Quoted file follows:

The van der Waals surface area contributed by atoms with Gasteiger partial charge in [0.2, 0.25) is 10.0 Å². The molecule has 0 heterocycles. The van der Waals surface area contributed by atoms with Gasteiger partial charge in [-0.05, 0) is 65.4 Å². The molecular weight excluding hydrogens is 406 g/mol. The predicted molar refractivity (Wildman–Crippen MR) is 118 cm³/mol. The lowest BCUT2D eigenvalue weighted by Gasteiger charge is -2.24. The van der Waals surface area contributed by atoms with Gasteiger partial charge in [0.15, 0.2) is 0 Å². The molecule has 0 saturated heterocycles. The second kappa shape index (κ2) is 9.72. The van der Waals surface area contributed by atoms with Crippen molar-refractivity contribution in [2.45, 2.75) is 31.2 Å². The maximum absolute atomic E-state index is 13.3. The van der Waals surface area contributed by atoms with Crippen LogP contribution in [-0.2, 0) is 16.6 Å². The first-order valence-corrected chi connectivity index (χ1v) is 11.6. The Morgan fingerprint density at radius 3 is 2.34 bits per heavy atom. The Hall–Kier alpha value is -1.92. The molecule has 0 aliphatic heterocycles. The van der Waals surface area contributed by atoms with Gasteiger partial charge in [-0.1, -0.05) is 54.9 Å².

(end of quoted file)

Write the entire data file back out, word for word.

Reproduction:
The van der Waals surface area contributed by atoms with Gasteiger partial charge in [0.2, 0.25) is 10.0 Å². The molecule has 0 heterocycles. The van der Waals surface area contributed by atoms with Gasteiger partial charge in [-0.05, 0) is 65.4 Å². The molecular weight excluding hydrogens is 406 g/mol. The predicted molar refractivity (Wildman–Crippen MR) is 118 cm³/mol. The lowest BCUT2D eigenvalue weighted by Gasteiger charge is -2.24. The van der Waals surface area contributed by atoms with Gasteiger partial charge in [0.15, 0.2) is 0 Å². The molecule has 0 saturated heterocycles. The second kappa shape index (κ2) is 9.72. The van der Waals surface area contributed by atoms with Crippen molar-refractivity contribution in [2.45, 2.75) is 31.2 Å². The maximum absolute atomic E-state index is 13.3. The van der Waals surface area contributed by atoms with Crippen LogP contribution in [-0.2, 0) is 16.6 Å². The first-order valence-corrected chi connectivity index (χ1v) is 11.6. The Morgan fingerprint density at radius 3 is 2.34 bits per heavy atom. The Hall–Kier alpha value is -1.92. The molecule has 0 aliphatic heterocycles. The van der Waals surface area contributed by atoms with Gasteiger partial charge in [-0.1, -0.05) is 54.9 Å².